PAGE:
JDA chief bids farewell

AT 11, she won her first award for good citizenship from her school in Saxonwold. Later, she became a junior councillor. These were the beginnings of big things for a person who can be described as small, but only in physical appearance.

Thanduxolo Mendrew, executive director for risk and compliance at the agency, takes over as acting chief executiveThanduxolo Mendrew, executive director for risk and compliance at the agency, takes over as acting chief executive

The Johannesburg Development Agency (JDA) bid Lael Bethlehem, its chief executive officer for the last five years, farewell on 13 July at its head office in Newtown. And judging from the praise given for her efforts during her tenure, she will be sorely missed.

Thanduxolo Mendrew, the executive director for risk and compliance at the agency, will take over as acting chief executive. He was also master of ceremonies at the farewell and his words rang true for many in the audience, counting among them friends, family, colleagues and fellow developers alike.

"We are bidding farewell today to one of the best managers local government has had."

London visit

Bethlehem brought with her an "infectious strength" said Adam Goldsmith, the company secretary, reminiscing about their time spent together. Her mother, Marlene, recalled a nickname from past colleagues - the Duracell Bunny that never stops and never gets tired.

It is this energy and drive that turned the JDA into one of the finest Joburg agencies, a fact which has not gone unnoticed locally and overseas.

In December 2009, Bethlehem was invited by the Organisation for Economic Co-operation and Development to London for a three-day stay together with the world's top development managers. Their task: to review that city's preparations for the 2012 Olympic Games, a serious pat on the back in anyone's books.

And earlier in 2009, she was nominated by the Business Women's Association of South Africa in the corporate category of Business Women of the Year.

Activist

Always the activist, colleagues remember her by one of her maxims: "If you waste taxpayer's money, think of that woman living in a shack in Diepsloot".

Prof Phil Harrison of the Wits University and urban development specialist, Neil FraserProf Phil Harrison of the Wits University and urban development specialist, Neil Fraser

This innate compassion shone through in everything she did, admitted Luthando Vutula, the chairperson of the JDA board. But be warned - don't mistake her for a pushover. "It's amazing that you can be so strict yet so compassionate," he recalled, words which should be noted by her new colleagues at Standard Bank, where she will be taking over the position of director: real estate investment in the corporate and investment banking division of the bank.

For her, the last five years was simply a labour of love, Bethlehem said in her speech. And when asked to name her favourite JDA project, she typically took charge and suggested that she would prefer to highlight two - one big project and one small. It came as no surprise that the roll-out of the Rea Vaya Bus Rapid Transit system rated as her "big" favourite.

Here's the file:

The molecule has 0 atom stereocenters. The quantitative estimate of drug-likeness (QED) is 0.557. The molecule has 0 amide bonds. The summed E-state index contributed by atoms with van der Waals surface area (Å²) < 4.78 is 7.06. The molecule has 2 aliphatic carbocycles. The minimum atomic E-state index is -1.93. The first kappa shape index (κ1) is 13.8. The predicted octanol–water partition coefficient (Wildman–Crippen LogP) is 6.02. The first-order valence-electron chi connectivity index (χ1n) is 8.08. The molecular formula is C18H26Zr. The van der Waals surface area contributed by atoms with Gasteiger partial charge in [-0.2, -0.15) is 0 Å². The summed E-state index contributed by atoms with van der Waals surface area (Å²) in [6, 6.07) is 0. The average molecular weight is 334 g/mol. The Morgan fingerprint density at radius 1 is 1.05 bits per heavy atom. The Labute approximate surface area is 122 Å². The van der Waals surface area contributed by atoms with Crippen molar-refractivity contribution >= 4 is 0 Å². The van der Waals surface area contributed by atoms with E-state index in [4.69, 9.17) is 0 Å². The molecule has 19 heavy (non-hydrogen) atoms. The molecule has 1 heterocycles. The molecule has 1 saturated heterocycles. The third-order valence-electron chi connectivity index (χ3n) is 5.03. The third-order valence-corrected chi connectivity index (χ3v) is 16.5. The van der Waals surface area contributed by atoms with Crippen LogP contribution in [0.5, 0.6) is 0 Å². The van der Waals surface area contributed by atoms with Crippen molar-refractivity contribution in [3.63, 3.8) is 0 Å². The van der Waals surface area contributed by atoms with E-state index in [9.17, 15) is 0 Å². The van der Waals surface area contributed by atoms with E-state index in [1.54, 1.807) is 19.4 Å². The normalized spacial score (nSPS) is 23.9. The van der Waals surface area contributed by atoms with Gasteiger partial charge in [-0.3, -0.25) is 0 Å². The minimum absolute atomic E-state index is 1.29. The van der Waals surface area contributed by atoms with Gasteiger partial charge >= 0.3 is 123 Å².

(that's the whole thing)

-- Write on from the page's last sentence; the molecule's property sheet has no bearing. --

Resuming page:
Standing at a price tag of some R3-billion, Rea Vaya was the project that "helped to rewrite the urban landscape of Johannesburg". Building this from scratch was for her a huge privilege, she admitted, because it was the key element in the process of democratisation in the city.

Her other favourite was also a "from scratch" project which touched her heart: the little eKhaya Park in Hillbrow. What was once an unsightly piece of land was turned into an extremely beautiful park, she said. Working together with the eKhaya Neighbourhood Improvement Programme and residents of Hillbrow, this "small" project nonetheless came with a not-insignificant price tag of R6-million for a new synthetic soccer field, a children's play area with safety surface, gaming tables, bins and lighting.

Inner city

"In the last five years, the JDA has not only led the regeneration of the inner city, we have also made a significant contribution to the development of Joburg's township areas, and we have delivered major infrastructure projects," she reminded everyone.

Lael Bethlehem shares a light moment during a media tour to SowetoLael Bethlehem shares a light moment during a media tour to Soweto

This included upgrading hundreds of inner city blocks, renovating 10 inner city parks, building two brand-new parks, building three new public transport facilities and renovating another three, building one brand-new museum, a new library, two new public buildings, three trader markets, a dance studio, a fashion square, a cricket oval, six five-a-side soccer fields, and many public art works.

This work was done by an amazing team at the agency and an outstanding political leadership in the executive mayor of Johannesburg, Amos Masondo, "who has given tremendous priority to both inner city and township development", she added. She also acknowledged the important role the private sector, taking many forms, had played in the JDA's success stories.

"Wherever we have undertaken our projects we have been encouraged by the way in which private investment has followed our work."

Bethlehem is confident that the JDA will continue to serve the people of Johannesburg and indeed go from strength to strength. Speaking fast but pointedly, she gave her verdict, barely stopping to take a breath.

"We have a strong institution. It is a well-oiled machine. It is a small company but one with creative people, good systems and a good reputation."

And from now on that effervescent and infectious energy will be channelled across the whole country, with her new mandate at Standard Bank to develop new properties for investment in all corners of South Africa.

Story: City of Johannesburg